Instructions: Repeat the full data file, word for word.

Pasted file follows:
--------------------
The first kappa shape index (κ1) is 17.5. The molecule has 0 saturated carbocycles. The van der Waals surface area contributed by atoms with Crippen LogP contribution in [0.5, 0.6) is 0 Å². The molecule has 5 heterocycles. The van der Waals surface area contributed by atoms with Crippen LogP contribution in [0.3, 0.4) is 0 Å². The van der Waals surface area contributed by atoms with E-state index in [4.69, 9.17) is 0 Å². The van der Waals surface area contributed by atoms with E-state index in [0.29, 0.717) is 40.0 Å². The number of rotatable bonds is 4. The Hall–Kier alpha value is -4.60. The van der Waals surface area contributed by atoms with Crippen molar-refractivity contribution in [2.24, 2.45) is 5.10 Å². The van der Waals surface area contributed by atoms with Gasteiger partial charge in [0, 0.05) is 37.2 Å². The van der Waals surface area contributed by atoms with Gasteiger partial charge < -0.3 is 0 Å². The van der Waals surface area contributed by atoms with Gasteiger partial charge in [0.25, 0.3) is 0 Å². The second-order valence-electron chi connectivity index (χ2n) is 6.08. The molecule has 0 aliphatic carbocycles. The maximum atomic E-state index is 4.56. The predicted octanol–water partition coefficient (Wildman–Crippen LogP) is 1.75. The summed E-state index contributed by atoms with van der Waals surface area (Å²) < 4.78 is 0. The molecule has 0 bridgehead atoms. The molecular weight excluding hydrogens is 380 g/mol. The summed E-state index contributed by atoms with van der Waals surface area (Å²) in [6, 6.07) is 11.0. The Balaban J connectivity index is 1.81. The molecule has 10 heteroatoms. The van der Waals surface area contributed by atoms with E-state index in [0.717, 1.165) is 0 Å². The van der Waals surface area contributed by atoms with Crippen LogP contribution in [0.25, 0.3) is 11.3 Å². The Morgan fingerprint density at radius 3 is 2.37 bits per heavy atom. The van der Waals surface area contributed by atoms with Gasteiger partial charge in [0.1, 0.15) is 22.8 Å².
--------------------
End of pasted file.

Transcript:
The first kappa shape index (κ1) is 17.5. The molecule has 0 saturated carbocycles. The van der Waals surface area contributed by atoms with Crippen LogP contribution in [0.5, 0.6) is 0 Å². The molecule has 5 heterocycles. The van der Waals surface area contributed by atoms with Crippen LogP contribution in [0.3, 0.4) is 0 Å². The van der Waals surface area contributed by atoms with E-state index in [4.69, 9.17) is 0 Å². The van der Waals surface area contributed by atoms with E-state index in [0.29, 0.717) is 40.0 Å². The number of rotatable bonds is 4. The Hall–Kier alpha value is -4.60. The van der Waals surface area contributed by atoms with Crippen molar-refractivity contribution in [2.24, 2.45) is 5.10 Å². The van der Waals surface area contributed by atoms with Gasteiger partial charge in [0, 0.05) is 37.2 Å². The van der Waals surface area contributed by atoms with Gasteiger partial charge < -0.3 is 0 Å². The van der Waals surface area contributed by atoms with Gasteiger partial charge in [0.25, 0.3) is 0 Å². The second-order valence-electron chi connectivity index (χ2n) is 6.08. The molecule has 0 aliphatic carbocycles. The maximum atomic E-state index is 4.56. The predicted octanol–water partition coefficient (Wildman–Crippen LogP) is 1.75. The summed E-state index contributed by atoms with van der Waals surface area (Å²) < 4.78 is 0. The molecule has 0 bridgehead atoms. The molecular weight excluding hydrogens is 380 g/mol. The summed E-state index contributed by atoms with van der Waals surface area (Å²) in [6, 6.07) is 11.0. The Balaban J connectivity index is 1.81. The molecule has 10 heteroatoms. The van der Waals surface area contributed by atoms with E-state index in [0.717, 1.165) is 0 Å². The van der Waals surface area contributed by atoms with Crippen LogP contribution in [0.25, 0.3) is 11.3 Å². The Morgan fingerprint density at radius 3 is 2.37 bits per heavy atom. The van der Waals surface area contributed by atoms with Gasteiger partial charge in [0.1, 0.15) is 22.8 Å².